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(All photographs by Jim Lyle, Texas A&M Transportation Institute.)

COLLEGE STATION --

Distinguished Professor of Chemistry Dr. Tadhg P. Begley, the Robert A. Welch Chair and Derek Barton Professor in Chemistry at Texas A&M University, has been recognized with the American Chemical Society (ACS) 2016 Repligen Corporation Award in Chemistry of Biological Processes for his career contributions to the mechanistic enzymology of vitamin (cofactor) biosynthesis.

Established in 1985 and administered by the ACS Division of Biological Chemistry, the annual award honors select members "for outstanding contributions to the understanding of biological processes, with particular emphasis on structure, function and mechanism."

Begley will be presented with the award, which includes a silver medal and an honorarium, at the 251st ACS National Meeting, to be held August 21-15 in Philadelphia.

Begley, a world-class chemist, joined the Texas A&M Department of Chemistry faculty in 2009 following a distinguished 23-year career at Cornell University. His research involves an innovative combination of molecular biology, protein biochemistry, organic synthesis and structural studies to explore the mechanistic enzymology of vitamin biosynthesis. He has made important contributions to our understanding of the biosynthesis of thiamin, NAD (nicotinamide adenine dinucleotide, a coenzyme found in all living cells), molybdopterin, menaquinone, pyridoxal, cobalamin, coenzyme A and the deazaflavin F420. In the course of this research he has uncovered a treasure trove of new chemistry demonstrating nature's versatility in assembling these key metabolites.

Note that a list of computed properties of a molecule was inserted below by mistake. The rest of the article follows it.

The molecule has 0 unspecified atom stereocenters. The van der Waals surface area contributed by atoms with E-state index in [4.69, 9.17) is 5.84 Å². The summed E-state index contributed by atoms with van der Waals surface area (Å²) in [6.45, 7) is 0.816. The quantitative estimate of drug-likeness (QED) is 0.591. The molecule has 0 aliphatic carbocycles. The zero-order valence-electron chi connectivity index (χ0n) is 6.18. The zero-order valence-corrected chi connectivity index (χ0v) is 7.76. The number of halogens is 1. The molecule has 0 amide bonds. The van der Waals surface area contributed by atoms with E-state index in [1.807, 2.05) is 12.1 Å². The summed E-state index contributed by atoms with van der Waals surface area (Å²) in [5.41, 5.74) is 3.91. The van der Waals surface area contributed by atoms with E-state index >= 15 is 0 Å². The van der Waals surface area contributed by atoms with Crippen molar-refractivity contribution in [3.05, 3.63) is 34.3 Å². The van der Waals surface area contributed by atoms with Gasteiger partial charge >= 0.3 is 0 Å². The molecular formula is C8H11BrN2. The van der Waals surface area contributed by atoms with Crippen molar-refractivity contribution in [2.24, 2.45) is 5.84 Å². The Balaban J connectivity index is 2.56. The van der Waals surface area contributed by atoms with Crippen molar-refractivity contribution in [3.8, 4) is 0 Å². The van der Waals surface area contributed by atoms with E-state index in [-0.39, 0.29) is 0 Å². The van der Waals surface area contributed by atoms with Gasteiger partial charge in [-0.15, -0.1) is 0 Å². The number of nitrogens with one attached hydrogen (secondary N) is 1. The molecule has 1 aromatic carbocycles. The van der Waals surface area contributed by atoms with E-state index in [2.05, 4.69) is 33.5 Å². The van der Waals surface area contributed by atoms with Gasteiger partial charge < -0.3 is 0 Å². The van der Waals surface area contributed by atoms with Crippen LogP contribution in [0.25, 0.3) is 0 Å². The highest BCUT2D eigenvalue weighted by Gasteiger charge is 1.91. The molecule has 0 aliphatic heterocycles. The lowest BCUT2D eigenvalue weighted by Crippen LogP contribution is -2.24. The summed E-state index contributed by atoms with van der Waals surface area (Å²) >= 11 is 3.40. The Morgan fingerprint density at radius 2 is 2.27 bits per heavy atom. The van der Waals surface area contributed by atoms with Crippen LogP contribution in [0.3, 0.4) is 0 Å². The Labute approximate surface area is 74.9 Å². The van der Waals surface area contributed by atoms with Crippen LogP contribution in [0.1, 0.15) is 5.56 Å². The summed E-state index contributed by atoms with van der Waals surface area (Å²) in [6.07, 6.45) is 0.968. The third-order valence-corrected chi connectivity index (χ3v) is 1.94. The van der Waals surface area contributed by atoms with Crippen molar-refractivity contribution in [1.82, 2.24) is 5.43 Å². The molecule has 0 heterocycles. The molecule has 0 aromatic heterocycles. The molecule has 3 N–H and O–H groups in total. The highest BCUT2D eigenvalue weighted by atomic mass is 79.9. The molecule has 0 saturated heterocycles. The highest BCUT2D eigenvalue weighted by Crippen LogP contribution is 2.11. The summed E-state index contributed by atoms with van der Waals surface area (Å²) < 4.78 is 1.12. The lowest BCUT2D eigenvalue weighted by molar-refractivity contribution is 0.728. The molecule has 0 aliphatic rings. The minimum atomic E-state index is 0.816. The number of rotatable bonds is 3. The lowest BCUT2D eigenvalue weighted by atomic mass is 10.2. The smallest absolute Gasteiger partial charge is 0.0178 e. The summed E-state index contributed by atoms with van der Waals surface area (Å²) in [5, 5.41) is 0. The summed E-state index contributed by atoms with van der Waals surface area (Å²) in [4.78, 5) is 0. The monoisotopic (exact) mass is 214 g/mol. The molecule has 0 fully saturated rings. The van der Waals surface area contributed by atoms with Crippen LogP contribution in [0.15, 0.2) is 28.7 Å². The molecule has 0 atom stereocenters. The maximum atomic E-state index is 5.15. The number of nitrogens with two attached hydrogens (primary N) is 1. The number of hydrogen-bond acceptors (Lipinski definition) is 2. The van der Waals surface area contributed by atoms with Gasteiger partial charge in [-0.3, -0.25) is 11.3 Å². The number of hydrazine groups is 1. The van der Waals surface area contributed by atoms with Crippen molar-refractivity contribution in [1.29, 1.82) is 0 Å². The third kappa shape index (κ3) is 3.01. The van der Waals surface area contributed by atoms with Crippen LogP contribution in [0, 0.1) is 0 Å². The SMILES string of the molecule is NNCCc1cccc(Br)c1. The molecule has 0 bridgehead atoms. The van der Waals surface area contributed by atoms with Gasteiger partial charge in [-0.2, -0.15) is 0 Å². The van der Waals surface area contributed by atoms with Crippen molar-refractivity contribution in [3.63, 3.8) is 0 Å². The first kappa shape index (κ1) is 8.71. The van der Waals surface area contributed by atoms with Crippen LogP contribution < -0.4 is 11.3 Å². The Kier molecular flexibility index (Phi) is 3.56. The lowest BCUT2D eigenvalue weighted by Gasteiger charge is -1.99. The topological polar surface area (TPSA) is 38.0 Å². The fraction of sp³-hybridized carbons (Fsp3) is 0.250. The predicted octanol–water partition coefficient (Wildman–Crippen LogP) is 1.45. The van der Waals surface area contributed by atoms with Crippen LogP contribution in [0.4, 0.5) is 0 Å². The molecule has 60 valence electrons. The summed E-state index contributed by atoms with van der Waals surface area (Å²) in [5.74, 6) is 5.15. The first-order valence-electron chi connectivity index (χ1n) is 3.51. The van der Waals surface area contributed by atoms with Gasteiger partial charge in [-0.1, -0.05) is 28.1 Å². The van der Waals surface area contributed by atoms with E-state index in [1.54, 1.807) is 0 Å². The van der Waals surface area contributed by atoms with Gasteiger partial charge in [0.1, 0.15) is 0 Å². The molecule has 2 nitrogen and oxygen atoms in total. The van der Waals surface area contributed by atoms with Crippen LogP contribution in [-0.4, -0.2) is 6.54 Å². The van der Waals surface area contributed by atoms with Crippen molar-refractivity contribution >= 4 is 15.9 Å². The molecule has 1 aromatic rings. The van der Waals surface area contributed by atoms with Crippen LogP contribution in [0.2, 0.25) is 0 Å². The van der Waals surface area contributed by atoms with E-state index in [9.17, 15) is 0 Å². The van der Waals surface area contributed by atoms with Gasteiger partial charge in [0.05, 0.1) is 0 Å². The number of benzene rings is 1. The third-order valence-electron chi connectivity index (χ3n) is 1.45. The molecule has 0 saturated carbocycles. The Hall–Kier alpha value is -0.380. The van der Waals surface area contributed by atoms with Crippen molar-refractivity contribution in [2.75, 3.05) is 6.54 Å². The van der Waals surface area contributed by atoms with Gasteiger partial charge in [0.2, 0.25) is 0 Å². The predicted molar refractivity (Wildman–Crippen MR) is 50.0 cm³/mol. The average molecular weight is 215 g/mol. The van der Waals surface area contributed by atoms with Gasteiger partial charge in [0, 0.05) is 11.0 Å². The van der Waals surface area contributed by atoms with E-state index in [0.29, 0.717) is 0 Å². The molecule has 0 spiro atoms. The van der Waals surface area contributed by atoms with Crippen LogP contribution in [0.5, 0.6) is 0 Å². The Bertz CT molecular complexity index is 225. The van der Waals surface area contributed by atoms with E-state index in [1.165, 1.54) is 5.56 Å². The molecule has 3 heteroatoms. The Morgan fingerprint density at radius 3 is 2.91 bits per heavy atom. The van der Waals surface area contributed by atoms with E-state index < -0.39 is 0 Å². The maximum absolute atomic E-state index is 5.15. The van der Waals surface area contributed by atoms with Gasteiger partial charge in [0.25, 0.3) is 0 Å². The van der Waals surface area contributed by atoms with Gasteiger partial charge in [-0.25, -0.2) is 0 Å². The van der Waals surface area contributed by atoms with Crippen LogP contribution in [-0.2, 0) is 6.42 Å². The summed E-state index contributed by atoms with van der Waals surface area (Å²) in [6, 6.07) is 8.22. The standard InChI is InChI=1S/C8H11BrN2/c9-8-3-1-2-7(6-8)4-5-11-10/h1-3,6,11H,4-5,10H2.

"My research program benefitted greatly from a structural biology collaboration with Steve Ealick at Cornell that resulted in more than 70 joint publications," Begley said. "My only regret in receiving this award is that it cannot be shared equally with Steve."

Begley's previous research-related honors include a prestigious MERIT (Method to Expand Research in Time) Award from the National Institutes of Health (2008), an honorary doctorate from the National University of Ireland in Dublin and the Newton-Abraham Visiting Professorship at Oxford University. He has organized several national and international conferences and served on the editorial boards for Molecular Biosystems, Vitamins and Hormones, Bioorganic Chemistry, Comprehensive Natural Products Chemistry and the Journal of Biological Chemistry. In addition, Begley has served as editor of the four-volume Wiley Encyclopedia of Chemical Biology as well as a volume on cofactors in Comprehensive Natural Products Chemistry.

"I am delighted to see Tadhg being recognized by the ACS Division of Biological Chemistry in this fashion," said Dr. François P. Gabbaï, head of the Department of Chemistry and holder of the A.E. Martell Endowed Chair. "This award is a recognition that he richly deserves, based on his seminal contributions to the field of vitamin biosynthesis and its mechanisms. Such an honor also speaks to the ever-increasing quality of biological chemistry programs at Texas A&M. Congratulations, Tadhg!"